This aforementioned statement was made by Ken Lim just recently, an old gun in Singapore’s music arena, declaring that Singapore’s music scene is on the verge of extinction. From what I see and gather, the ground support for local emerging artists, such as The Sam Willows is growing and it’s growing fast. Support aside, let’s speak achievements on paper since we are speaking of Singapore; the band is moving on to play in some of the biggest North American music festivals alongside some of the music world’s biggest names. The same was achieved by local musician Inch Chua a few years back as well. Of course, this is but an example in a single genre. We can look toward the recently concluded Laneway Festival, and the responses to previous and upcoming Mosaic Music Festivals for the growth in the populace’s love for music. But really, if moving away from the traditional pop/Mandarin tunes cries out extinction; then, perhaps, we need to recalibrate what our industry really includes. If our local mentors can’t seem to be able to grasp the fast-moving underground current, the emerging Singaporean artists would have to look elsewhere for guidance, or perhaps navigate the playing field on their own. Extending this to Professor Koh’s article, this scenario serves to topple his second and third points on money and support, as well as the balance on cultural policy. Both points speak of betterment in funding and recognition from relevant authorities and from the ground, and in extension, economic opportunities. While we attempt to improve the opportunities for our own artists, the vital assumption we are making is that there exists true grasp and percipience of the very state the artist is in. It is salient and with simple logic that we must know the situation before we can attempt to improve it. The recent statement made by Ken Lim makes me question this with regards to the music industry, and in extension question the authorities at work.

If our very own homegrown connoisseurs do not begin to understand the ground and its dynamics, what does it reveal about our efforts to move forward?

This mirrors all that we fear, for the talk of government, money and policy will turn futile, and perhaps even hurtful the moment we think we understand, but are actually far from comprehension.

It is disappointing for a nation, which speaks of investing both time and money into the arts to make Singapore a global art hub, to be one that isn’t in touch with the ground and the art that it produces. Money can pour into the organization of an Art Stage year after year, or the invitation of international galleries and auction houses to be set up here. But to be known as an arts hub to the world, and most importantly, to your own people, there has to be deep understanding, grasp, and attempts at the very least, to know all that is going on with your own.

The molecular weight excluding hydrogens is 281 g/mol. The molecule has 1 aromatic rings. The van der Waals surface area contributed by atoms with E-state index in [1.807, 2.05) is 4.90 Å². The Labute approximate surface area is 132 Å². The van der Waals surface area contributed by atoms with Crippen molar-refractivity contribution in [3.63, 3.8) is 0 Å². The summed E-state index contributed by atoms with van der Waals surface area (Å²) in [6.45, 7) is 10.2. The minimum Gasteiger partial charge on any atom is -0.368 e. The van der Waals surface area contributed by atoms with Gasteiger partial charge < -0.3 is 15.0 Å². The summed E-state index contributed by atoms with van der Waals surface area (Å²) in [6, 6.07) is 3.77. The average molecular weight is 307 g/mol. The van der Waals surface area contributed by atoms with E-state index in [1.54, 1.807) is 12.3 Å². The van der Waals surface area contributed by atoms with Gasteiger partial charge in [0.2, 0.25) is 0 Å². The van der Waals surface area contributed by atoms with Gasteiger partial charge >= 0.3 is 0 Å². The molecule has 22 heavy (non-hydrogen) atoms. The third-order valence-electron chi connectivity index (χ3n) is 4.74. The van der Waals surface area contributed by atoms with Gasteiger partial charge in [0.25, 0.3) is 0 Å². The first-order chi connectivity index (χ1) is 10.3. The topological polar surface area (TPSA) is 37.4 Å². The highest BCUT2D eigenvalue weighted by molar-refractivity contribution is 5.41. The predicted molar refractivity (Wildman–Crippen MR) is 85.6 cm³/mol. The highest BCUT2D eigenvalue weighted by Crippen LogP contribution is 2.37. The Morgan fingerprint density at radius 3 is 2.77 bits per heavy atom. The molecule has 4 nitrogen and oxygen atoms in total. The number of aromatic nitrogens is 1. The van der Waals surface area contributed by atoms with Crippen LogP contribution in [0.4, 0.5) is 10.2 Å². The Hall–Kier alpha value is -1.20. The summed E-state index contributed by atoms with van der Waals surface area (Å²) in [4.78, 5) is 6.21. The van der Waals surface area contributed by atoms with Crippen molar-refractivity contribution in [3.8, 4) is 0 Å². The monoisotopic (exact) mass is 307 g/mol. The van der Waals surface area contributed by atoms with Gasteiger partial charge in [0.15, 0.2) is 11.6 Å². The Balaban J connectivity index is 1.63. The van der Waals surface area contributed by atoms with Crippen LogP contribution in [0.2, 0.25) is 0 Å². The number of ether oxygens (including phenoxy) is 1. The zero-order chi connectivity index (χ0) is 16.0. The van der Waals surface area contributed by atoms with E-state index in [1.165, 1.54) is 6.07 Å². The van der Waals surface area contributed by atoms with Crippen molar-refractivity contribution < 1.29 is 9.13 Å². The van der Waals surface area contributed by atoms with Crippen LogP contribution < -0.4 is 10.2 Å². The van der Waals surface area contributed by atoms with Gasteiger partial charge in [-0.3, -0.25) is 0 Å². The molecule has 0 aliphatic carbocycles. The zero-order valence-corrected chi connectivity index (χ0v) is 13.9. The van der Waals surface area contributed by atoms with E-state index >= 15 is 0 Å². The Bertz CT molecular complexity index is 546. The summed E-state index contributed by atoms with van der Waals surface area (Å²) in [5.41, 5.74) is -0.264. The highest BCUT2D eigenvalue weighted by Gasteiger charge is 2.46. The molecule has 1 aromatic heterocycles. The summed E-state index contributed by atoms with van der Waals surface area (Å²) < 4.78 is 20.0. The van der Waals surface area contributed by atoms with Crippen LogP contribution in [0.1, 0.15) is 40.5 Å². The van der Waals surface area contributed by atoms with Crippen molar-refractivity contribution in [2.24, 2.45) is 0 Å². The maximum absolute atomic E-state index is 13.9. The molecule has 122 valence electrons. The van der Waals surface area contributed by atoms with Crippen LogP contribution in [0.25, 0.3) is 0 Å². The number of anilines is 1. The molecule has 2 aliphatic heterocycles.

This is not to say that efforts haven’t been made or that systems haven’t been put in place. They have. Scholarships have been set up to encourage the pursuit of the arts, and grants established to support those in the industry. Schools have been built and opportunities rendered.

Perhaps the fine balance between moving the local market and the international art frontier of Singapore lies in tilting slightly towards the local market.

My analysis is this: if we tilt toward the less glamorous act of breeding the underground, foundation will be built much faster and the local (and regional) market will grow to become vibrant in itself. If the international big wigs haven’t been coming in, they would have a good reason to come by then to see what has come forth of this nation sitting in between cultures, languages, and times. On the other hand, if we tilt toward the glamour and the money, we risk losing day by day the opportunity to build what needs to be built back home. Exacerbated, we will become nothing but a transient art dealer, albeit a strong one. We will only facilitate and coordinate events and sales, with remnants of our artists struggling where we do not even bother to look.

Such is my opinion that I do wish for those in positions to look harder, and to go down further to the ground. Superficial beauty can only stay beautiful for a moment. The tide eventually washes away all that does not grow roots.